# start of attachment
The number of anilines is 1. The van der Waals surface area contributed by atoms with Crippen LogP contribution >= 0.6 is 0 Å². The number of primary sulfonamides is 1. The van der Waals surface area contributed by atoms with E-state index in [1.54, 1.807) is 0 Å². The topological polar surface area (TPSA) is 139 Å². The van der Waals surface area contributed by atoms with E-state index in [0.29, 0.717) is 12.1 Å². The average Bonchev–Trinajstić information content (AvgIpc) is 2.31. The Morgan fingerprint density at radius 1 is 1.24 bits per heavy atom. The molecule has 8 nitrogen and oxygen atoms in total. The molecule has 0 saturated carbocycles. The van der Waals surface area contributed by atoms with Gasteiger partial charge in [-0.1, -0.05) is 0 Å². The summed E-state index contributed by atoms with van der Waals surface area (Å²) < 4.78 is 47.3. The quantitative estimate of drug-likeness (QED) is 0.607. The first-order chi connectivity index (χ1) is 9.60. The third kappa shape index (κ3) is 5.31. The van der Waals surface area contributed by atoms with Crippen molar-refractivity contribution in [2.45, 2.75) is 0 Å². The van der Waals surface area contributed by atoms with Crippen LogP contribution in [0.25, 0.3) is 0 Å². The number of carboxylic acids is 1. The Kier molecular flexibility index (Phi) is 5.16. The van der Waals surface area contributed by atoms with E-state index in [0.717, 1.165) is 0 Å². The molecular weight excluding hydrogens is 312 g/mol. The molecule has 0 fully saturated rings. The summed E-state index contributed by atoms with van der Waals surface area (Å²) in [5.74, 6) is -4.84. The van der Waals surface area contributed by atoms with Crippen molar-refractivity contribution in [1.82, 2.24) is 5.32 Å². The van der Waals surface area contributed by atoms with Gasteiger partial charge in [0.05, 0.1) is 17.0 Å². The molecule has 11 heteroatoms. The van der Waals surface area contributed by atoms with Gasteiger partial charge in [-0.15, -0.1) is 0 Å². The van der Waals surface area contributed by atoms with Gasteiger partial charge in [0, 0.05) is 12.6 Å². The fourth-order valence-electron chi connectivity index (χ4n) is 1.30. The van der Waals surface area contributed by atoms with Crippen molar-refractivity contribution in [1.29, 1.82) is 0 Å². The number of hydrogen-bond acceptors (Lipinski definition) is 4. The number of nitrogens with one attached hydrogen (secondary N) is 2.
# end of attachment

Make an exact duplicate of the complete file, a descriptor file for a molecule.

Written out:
The number of anilines is 1. The van der Waals surface area contributed by atoms with Crippen LogP contribution >= 0.6 is 0 Å². The number of primary sulfonamides is 1. The van der Waals surface area contributed by atoms with E-state index in [1.54, 1.807) is 0 Å². The topological polar surface area (TPSA) is 139 Å². The van der Waals surface area contributed by atoms with E-state index in [0.29, 0.717) is 12.1 Å². The average Bonchev–Trinajstić information content (AvgIpc) is 2.31. The Morgan fingerprint density at radius 1 is 1.24 bits per heavy atom. The molecule has 8 nitrogen and oxygen atoms in total. The molecule has 0 saturated carbocycles. The van der Waals surface area contributed by atoms with Gasteiger partial charge in [-0.1, -0.05) is 0 Å². The summed E-state index contributed by atoms with van der Waals surface area (Å²) < 4.78 is 47.3. The quantitative estimate of drug-likeness (QED) is 0.607. The first-order chi connectivity index (χ1) is 9.60. The third kappa shape index (κ3) is 5.31. The van der Waals surface area contributed by atoms with Crippen molar-refractivity contribution in [2.45, 2.75) is 0 Å². The van der Waals surface area contributed by atoms with Crippen LogP contribution in [0.25, 0.3) is 0 Å². The number of carboxylic acids is 1. The Kier molecular flexibility index (Phi) is 5.16. The van der Waals surface area contributed by atoms with E-state index in [0.717, 1.165) is 0 Å². The molecular weight excluding hydrogens is 312 g/mol. The molecule has 0 fully saturated rings. The summed E-state index contributed by atoms with van der Waals surface area (Å²) in [5.74, 6) is -4.84. The van der Waals surface area contributed by atoms with Crippen molar-refractivity contribution in [1.82, 2.24) is 5.32 Å². The van der Waals surface area contributed by atoms with Gasteiger partial charge in [0.05, 0.1) is 17.0 Å². The molecule has 11 heteroatoms. The van der Waals surface area contributed by atoms with Gasteiger partial charge in [-0.15, -0.1) is 0 Å². The van der Waals surface area contributed by atoms with Gasteiger partial charge in [0, 0.05) is 12.6 Å². The fourth-order valence-electron chi connectivity index (χ4n) is 1.30. The van der Waals surface area contributed by atoms with Crippen molar-refractivity contribution in [1.29, 1.82) is 0 Å². The number of hydrogen-bond acceptors (Lipinski definition) is 4. The number of nitrogens with one attached hydrogen (secondary N) is 2.